I’ve done research on the RP Curriculum. I trust your opinion quite a lot, as well as the article from homeschool base https://homeschoolbase.com/curriculum/ron-paul-curriculum, but the Fox news article https://www.foxnews.com/politics/ron-paul-launches-libertarian-edged-home-school-curriculum made me second guess the curriculum. It sure does seem like Paul has a lot to “benefit” from.

    Can you confirm that you’re still enjoying the curriculum and that it is complete enough to use?

    1. Katie - Wellness Mama Avatar

      Yes! We still use it and love it. I wouldn’t trust what any media source says about a homeschool curriculum, as they’re all biased in their own way. Do some research and talk to other families who have used the different options and choose what works best for your family.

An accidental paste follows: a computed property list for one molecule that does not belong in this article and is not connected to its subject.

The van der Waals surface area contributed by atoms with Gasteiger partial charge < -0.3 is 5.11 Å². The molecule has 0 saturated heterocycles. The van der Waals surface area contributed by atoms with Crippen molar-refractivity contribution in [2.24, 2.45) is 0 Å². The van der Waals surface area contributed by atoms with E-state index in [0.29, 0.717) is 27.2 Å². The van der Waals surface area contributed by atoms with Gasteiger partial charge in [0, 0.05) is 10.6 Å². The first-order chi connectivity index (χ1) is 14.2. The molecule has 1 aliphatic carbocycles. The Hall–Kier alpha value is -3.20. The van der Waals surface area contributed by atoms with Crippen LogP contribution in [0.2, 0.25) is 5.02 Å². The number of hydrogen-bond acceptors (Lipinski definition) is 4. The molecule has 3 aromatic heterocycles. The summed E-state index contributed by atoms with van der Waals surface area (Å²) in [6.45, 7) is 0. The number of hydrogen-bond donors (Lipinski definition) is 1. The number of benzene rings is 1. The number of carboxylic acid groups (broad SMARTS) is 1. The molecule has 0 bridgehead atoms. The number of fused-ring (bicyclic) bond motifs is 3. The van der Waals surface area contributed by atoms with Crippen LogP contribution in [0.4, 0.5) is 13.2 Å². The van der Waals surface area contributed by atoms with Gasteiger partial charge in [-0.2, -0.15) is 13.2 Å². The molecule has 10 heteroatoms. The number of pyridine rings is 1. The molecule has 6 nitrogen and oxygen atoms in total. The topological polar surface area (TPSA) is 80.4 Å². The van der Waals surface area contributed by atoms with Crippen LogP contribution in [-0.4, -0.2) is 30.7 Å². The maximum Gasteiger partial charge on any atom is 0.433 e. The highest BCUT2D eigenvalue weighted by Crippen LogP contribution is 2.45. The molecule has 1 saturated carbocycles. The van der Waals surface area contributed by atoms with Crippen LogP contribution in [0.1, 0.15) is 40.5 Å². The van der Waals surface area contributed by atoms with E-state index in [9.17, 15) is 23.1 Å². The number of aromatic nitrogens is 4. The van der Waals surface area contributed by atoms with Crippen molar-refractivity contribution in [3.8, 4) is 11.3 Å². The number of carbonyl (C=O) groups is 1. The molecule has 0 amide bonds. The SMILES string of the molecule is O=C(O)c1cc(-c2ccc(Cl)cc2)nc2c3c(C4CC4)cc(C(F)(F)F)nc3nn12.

15. Frederico Avatar

    Hey! First of all thanks for such blog. Does this software you shared have other language options? Thank you.

  16. Marla Pillow Avatar
    Marla Pillow

    Pinned! Great resources!

    I’ve used Easy Peasy before https://allinonehomeschool.com/ – and did not like it…. I thought it was too religiously skewed in places and not true.

    Khan is unbelievable, I love it. Still can’t believe it is free. How can they keep going without any payment??

    I’ve used quite a few resources from homeschool base that were super useful – https://homeschoolbase.com/free-homeschool-curriculum/ – that is where I first heard about https://www.youtube.com/user/crashcourse

  17. sandra Avatar

    Thanks Katie, so many useful links! Will definitely be going through these soon.

  18. Erin Marie Avatar
    Erin Marie

    I’ve been eyeing the Hoffman Academy for piano. Glad to hear you like it. We will probably try it.